When I was trafficked as one of the young males, all I saw was the same basic thing over and over. Never new art collections or historic sites. Never grand vistas or ecological wonders. All I saw was the Prostituter's will manifested in his body actions, and then the next, or many at the same time. All I saw was greed, and more greed. All I saw was men who couldn't ever really see me as a person. All I ever saw was that the world was filled with Prostituters content to give their money to my Pimp so they could have access to me to do to me whatever they wanted to do. Often they enjoyed rape. Or just humiliating me. Or just turning me into some actor in their sick play. Sometimes they wanted me to "hurt them". I didn't want to--I knew what it was to be hurt--but if I didn't they'd beat me until I did it. The Pimp would sometimes get angry at them for beating me. He'd tell them "That's MY job!"

    Sometimes when the Pimp was busily seasoning the newer "acquisitions", the Pimp let me live with one of these Prostituters, who paid my Pimp handsomely for the ability to have me around. Sometimes the Prostituter-Purchaser fed me delicious food and pretended to love me. I thought maybe I loved him for a time. But he required me to still have sexxx with him. I knew I couldn't ever say no to him and I never dared to. And he'd arrange for me to do sexxx with all kinds of people. He'd meet people on an Internet group. Then they'd show up. If I refused to give them all what they wanted, of my body, the Prostitutor-Purchaser beat my body. He'd beat me into doing what they all wanted and I learned it is better to do what they want right away, than be beaten and do it later, bruised. When the bruises healed, I was sent back to my Pimp, but something strange happened for one instant. As I left the house where there was good food, I watched my Pimp open his car door and let out a younger male, who went into this same house as I left and got into my Pimp's car. As I passed him he looked down, but I took his face in my hand and looked into his eyes. There wasn't much there, but I tried to communicate to him to not fight, to never say no; that it will be better for you that way. I wanted to spare him some of the beatings. He looked very sad, and it was, in that instant, like looking into a cracked mirror. I saw my own sadness for the first time.

    I learned a lot during that time. About Powerful men and how to survive among them. About the world of Powerful men and how they operate; how they know each other through the computer; how they make all this possible; how they pass women and children around regarding our humanity as dirt. I learned so many ways of being treating like dirt.

    Once back with my Pimp I met a women who was not as young as many of the people he owned. She was brought to him by someone to be a part of a sexxx threesome. My pimp had told someone he needed an older woman. She was 27. Her name is L. My Pimp gave her and me to a Pornographer. He's the one that wanted to see a threesome and film it. He has a man there for us to have sexxx with. This Pornographer was the Director. He ordered us to do whatever he wanted. The man was cruel; I could tell he'd been making these films for a long time. He was 29.  L. gave me drugs to be able to do the film work and not look afraid or exhausted or anything at all. I wished I'd had those drugs earlier in my life. But more than that I wished to be out of this, without any drugs, without any Pimps. That's some of what I thought about when drugged, how maybe I could be free of all this, while the scenes were filmed. We worked for him for two days and got too bruised to be of any more use to him. Then he was done with us, so he called my Pimp to come and get me. I'm not sure what the plan was for L. This was when the miracle happened. She had a plan. She knew this Pornographer and L. had saved some money and gave it to him if he'd let us go before my Pimp got there. He agreed. He was high on something at the time and didn't seem to care too much, but he counted the cash. So we escaped.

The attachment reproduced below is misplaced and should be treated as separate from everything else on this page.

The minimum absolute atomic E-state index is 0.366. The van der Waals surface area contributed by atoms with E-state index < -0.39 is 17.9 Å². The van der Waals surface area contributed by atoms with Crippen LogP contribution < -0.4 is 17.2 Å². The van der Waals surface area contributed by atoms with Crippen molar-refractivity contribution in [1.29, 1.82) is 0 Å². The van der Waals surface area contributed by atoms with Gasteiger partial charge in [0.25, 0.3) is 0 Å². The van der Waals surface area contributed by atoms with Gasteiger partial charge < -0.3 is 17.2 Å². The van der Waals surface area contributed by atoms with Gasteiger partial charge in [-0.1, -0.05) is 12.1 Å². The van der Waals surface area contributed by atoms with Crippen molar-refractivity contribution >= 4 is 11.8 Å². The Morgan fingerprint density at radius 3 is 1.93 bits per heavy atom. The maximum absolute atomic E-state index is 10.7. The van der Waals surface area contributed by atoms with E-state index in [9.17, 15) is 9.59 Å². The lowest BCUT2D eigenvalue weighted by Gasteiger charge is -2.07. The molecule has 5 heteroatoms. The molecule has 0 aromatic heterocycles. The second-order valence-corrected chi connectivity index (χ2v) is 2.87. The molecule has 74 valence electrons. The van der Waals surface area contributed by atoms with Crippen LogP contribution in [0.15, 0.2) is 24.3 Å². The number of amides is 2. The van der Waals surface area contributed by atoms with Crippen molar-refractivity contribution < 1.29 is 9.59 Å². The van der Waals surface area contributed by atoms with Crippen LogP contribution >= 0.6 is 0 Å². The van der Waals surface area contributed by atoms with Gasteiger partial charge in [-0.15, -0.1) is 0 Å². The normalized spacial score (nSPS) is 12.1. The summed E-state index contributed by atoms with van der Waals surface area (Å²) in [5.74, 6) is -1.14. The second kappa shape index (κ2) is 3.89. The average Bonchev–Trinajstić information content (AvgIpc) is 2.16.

We walked fast on the streets. L. knew the city like it was mapped into her mind. She took me down alleys and through dead buildings willed with crack addicts who were of no use to the Pimps because they were too unhealthy. She took me to one building where we were let in only when she said something into a buzzer speaker by a locked entrance door.

    Inside there was furniture, food, and clothes. And a shower. And there were bedrooms that weren't for sexxx. There were about a dozen people living there. It looked like we'd all been through similar stuff. Some of them were still using drugs. But I stopped right away because I felt like maybe I could get closer to my dream of being free.

    This place also had books. L. told me about a writer, Andrea Dworkin, who didn't think we were dirty and said that Pimps lie about what women are for. I couldn't believe someone was allowed to say what she wrote and not be harmed. L. said Andrea had already been harmed.

    L. told me she'd been making connections to other women who had read many books by many women who told the truth about men who hurt women and who were hurt in other ways too, by famine, by men's wars against each other, by racism, because they were lesbians. Some of the people who lived at this home had escaped their Pimps, or made deals with a Procurer to get away. No one ever let any of us go without being paid, though. Except for two or three who were not from our world.

    They were part of a world I imagined was part of the free world. But their stories were also very sad. They'd been treated like dirt at their first homes by the Father, or in their second homes by the Husband. The Husbands were not so different from the Pimps. Except the women could eat there and sleep there and pretend they were not at all like us. They judged us at first, until they knew the truth that we all shared--that none of us were free and living as an unfree person means you do a lot of things you don't want to do, to survive.